Following the issue of National Grid's invitation to tender for supply of Enhanced Frequency Response (EFR) services back in July, the results are now in. Seven companies have been successful and will be providing energy storage facilities at eight sites across the UK resulting in an estimated 201MW of EFR capacity by March 2018.
EFR is a new service which is looking to provide capacity to the electricity network through technologies that can supply full power output within one second of activation. These supplies need to be automatically triggered in response to frequency fluctuations in the network and are required to provide the additional network stability needed due to the loss of system inertia as the number of heavy thermal plants across the country decreases.
Battery storage appears to be ideally suited to fulfil this need and in fact over ninety percent of the recent tenders fell into this category. The successful tenderers are listed below and will be supplying schemes of between 10MW and 49MW in size with contracts awarded for a duration of 4 years.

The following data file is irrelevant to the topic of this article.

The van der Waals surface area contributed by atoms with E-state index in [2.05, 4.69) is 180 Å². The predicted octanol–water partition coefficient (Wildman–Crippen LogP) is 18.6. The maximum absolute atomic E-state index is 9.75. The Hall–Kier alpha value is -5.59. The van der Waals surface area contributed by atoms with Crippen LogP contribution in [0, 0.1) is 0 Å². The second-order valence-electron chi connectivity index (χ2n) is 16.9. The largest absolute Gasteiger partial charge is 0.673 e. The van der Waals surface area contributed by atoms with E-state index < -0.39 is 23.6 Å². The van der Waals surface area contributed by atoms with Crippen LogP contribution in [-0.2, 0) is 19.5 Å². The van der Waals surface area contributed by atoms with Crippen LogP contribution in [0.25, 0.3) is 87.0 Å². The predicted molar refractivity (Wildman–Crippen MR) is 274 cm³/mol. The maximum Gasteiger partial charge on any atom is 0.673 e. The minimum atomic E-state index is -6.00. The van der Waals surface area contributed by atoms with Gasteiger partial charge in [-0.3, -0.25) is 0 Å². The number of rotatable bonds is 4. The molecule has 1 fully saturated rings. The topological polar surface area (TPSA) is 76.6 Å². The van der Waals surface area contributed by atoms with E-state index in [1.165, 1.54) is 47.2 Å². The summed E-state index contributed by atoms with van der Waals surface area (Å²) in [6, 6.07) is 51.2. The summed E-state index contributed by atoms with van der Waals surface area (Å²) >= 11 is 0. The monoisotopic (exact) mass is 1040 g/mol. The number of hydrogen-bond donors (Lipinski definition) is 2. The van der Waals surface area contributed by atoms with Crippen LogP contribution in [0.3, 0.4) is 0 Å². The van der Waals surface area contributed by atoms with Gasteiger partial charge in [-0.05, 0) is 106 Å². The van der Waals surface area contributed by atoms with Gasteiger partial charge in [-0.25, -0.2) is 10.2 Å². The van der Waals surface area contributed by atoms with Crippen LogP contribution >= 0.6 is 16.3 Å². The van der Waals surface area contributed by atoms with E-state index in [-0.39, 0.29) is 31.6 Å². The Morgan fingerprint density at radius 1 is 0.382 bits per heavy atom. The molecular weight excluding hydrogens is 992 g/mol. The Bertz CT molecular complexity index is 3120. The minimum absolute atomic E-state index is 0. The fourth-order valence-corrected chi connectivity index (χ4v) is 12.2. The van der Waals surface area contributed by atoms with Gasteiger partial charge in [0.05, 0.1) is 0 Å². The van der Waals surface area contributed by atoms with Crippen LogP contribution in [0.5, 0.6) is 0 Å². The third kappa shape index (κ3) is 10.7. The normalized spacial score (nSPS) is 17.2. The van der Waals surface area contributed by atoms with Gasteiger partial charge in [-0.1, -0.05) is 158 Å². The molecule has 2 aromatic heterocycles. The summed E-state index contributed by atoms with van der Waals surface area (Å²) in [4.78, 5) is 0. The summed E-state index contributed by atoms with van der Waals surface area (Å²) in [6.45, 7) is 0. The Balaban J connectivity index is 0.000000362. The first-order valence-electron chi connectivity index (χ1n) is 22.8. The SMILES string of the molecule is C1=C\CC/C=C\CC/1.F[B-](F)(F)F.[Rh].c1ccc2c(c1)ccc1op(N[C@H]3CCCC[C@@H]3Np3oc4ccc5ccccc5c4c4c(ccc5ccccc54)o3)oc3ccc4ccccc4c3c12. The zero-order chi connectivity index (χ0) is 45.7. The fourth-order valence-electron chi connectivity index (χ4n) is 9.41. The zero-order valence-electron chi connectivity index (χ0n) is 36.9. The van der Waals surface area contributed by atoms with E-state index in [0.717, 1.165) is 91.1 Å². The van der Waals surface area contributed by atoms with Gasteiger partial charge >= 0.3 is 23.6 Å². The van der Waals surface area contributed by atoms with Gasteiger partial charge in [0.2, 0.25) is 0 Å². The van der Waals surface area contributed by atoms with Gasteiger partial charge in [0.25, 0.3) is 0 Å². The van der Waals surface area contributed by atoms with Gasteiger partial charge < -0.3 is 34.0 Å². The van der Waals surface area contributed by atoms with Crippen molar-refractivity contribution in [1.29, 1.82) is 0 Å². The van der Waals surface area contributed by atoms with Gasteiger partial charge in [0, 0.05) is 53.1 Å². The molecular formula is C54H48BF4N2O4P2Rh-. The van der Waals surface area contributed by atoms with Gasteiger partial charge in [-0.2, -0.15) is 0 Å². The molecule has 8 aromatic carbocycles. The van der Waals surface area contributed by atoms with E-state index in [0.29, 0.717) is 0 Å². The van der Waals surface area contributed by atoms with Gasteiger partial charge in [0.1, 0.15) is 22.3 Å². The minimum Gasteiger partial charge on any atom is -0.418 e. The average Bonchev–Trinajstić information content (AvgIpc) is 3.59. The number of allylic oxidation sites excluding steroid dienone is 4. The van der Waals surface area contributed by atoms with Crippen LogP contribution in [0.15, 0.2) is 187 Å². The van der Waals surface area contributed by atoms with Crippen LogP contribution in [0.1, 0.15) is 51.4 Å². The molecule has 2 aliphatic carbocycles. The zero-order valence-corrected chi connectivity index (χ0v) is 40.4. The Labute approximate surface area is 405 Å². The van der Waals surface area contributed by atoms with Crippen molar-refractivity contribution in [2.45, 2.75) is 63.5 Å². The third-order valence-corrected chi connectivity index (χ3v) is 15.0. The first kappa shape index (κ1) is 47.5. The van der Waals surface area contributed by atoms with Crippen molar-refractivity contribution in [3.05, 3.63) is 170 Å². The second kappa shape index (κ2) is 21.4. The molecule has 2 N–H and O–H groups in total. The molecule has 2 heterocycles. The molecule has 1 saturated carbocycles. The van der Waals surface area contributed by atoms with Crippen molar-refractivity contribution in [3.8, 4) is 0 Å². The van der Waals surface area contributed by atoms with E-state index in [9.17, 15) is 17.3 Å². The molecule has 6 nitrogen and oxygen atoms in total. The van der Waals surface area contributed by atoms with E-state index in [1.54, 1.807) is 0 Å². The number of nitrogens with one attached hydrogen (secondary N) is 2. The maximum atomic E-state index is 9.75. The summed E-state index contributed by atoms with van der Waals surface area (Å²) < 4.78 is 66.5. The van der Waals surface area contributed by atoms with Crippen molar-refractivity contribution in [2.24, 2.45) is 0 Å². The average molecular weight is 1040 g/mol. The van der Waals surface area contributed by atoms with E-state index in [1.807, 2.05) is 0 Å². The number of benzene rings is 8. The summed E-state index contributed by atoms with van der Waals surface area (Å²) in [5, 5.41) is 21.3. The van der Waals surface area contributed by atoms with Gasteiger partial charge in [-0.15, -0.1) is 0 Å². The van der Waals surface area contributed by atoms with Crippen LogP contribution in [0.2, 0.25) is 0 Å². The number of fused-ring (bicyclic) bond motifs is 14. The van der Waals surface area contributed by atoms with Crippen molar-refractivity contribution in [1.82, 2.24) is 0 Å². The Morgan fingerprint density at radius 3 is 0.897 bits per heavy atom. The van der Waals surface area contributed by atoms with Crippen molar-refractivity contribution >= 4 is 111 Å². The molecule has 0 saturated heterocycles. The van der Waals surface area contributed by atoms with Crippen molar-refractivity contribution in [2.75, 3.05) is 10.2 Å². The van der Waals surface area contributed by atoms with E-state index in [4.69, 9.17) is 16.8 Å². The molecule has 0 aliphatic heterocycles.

- EDF Energy Renewables: 49MW scheme at West Burton, Nottinghamshire
- Vattenfall: 22MW scheme at Pen Y Cymoedd near Neath
- Low Carbon: two schemes totalling 50 MW at Cleator and Glassenbury
- E.ON UK: 10MW scheme in Sheffield
- Element Power: 25MW with their TESS scheme
- RES: 35MW scheme through Battery Energy Storage Services 4 Limited
- Belectric: 10MW Scheme at Nevendon.
Popularity and results
In response to the call for 200MW of capacity, the total capacity submitted in the tender documentation surpassed 5000MW: it appears that the energy sector sees great opportunity in this market, and that in the future such systems are likely to become more commonplace as the UK works towards a smarter grid.
Also evident from the successful tenders is that the ability to locate such schemes adjacent to existing generating plant has been an advantage. EDF's successful bid is located next to its coal and gas plants in West Burton, Vattenfall's will be next to its Windfarm at Pen y Cymoedd and E.ON are to build a facility next to its biomass plant at Blackburn Meadows near Sheffield.
This approach potentially demonstrates one of the main ways forward where such technologies are located 'in front of the meter'. Combining existing systems (including renewables) with energy storage enables the provision of artificial inertia to the grid, improving stability without the need for additional grid connections. Longer term it also enables power to be supplied as needed on a renewable basis at the point of demand without the need for daylight or wind, or the need for the large infrastructure of pump storage.
EFR should demonstrate the commercial viability of such schemes, as demonstrating such viability was a part of the tender process. Investors and financiers may be provided with the confidence that such the technologies can provide a significant revenue stream.